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Date: Sat, 18 Dec 1999 14:25:07 +0000
From: Jeremy Dunn
To: rurban@sbox.tu-graz.ac.at
Subject: Some more useful code
Reini,
This email is a somewhat of a potpourri of different code I have used
that I have found useful and applied to my own copy of STDLIB. I will
attempt to relate the usefullness of each pieces of code to each other
but I will have to stray from the path now and again.
First, this piece of code mimicks the SWITCH function in C. I find that
one has to be careful about using (list ) rather than '() for the list
inputs. I was hoping that someone more knowledgeable than I might have
suggestions for making this routine more robust.
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;;;======================================================================
;;; This function mimics the SWITCH function in the C programming language.
;;; An expression such as
;;; (cond
;;; ((= x a) A) can be written as (switch x '(a b c) '(A B C))
;;; ((= x b) B)
;;; ((= x c) C) If the second list is one item longer than the first list
;;; ) then it is returned as a default if none of the previous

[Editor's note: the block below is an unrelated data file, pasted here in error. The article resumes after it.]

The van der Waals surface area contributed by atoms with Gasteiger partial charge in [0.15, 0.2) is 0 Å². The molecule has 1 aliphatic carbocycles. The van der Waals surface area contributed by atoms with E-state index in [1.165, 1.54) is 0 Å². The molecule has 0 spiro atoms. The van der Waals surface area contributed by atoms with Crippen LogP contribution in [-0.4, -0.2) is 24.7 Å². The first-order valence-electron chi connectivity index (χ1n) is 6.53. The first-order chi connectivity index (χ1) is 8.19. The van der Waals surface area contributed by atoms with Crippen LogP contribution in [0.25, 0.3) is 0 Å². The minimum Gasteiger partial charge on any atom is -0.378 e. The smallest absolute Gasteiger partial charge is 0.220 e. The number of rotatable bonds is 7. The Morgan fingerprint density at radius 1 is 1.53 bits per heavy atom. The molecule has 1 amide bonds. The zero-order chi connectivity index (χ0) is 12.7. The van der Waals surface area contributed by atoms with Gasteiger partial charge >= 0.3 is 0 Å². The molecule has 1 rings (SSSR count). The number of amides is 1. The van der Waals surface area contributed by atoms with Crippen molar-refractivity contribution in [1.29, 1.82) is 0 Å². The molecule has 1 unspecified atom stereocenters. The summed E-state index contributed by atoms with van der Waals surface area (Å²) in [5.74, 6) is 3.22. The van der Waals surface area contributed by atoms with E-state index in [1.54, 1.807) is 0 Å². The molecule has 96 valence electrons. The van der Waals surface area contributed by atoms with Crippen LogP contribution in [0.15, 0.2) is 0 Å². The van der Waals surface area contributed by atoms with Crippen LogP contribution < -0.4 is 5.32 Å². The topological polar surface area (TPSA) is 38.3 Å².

;;; items satisfy x. Thus
;;; (cond
;;; ((= x a) A) is written as (switch x '(a b) '(A B C))
;;; ((= x b) B)
;;; (T C)
;;; )
(defun SWITCH (opt L1 L2 / optval Lval len1 len2 L1end L1pos)
(setq optval (eval opt)
Lval (mapcar 'eval L1)
len1 (length L1)
len2 (length L2)
L1end (member optval Lval)
L1pos (if L1end (- len1 (length L1end)) nil)
L1pos (if L1pos (eval (nth L1pos L2)) nil)
)
(if (= len1 len2)
(if L1pos L1pos)
(if L1pos L1pos (eval (last L2)))
)
)
;;; I also use two functions that I call OR= and AND=. OR= is basically a
;;; special form of MEMBER that only makes a boolean test and does not
;;; return the rest of the list.
;;; Returns T if ele appears in lst. Different from member in that
;;; it does not exert the extra effort of returning the rest of the
;;; list. This is more suitable if one is only in need of the boolean
;;; response and not the return of the rest of the list. Should be faster
;;; but I have not tested it to prove my assertion.
;;; (or= a '(b c d)) is the same as (or (= a b)(= a c)(= a d))
(defun OR= (lst ele / len bool cnt)
(setq len (length lst) cnt 0 bool nil)
(while (and (not bool)(< cnt len))
(if (= ele (nth cnt lst))(setq bool T))
(setq cnt (1+ cnt))
)
bool
)
;;; Counterpart to OR=
;;; Example: (and= a '(b c d)) is the same as (and (= a b)(= a c)(= a d))
(defun and= (x lst)
(apply 'and (mapcar '= (std-make-list (length lst) x) lst)))
;;;Let us give an example of using AND=. The next function makes the
;;;testing of a list for the types of its elements much simpler.
;;; Is every element in the list of the same type?
;;; Example: (settype '(2 5 4) 'INT) => T
(defun SETTYPE (lst typ)
(and (consp lst)
(not (std-not-proper-list-p lst))
(<= (length lst) *MAX-ARGS-LIMIT*)
(and= typ (mapcar 'type lst))))
;;;Now instead of having the function STD-STRING-LIST-P we have that these two
;;;expressions are equivalent:
;;;
;;;(std-string-list-p lst) <==> (settype lst 'STR)
;;;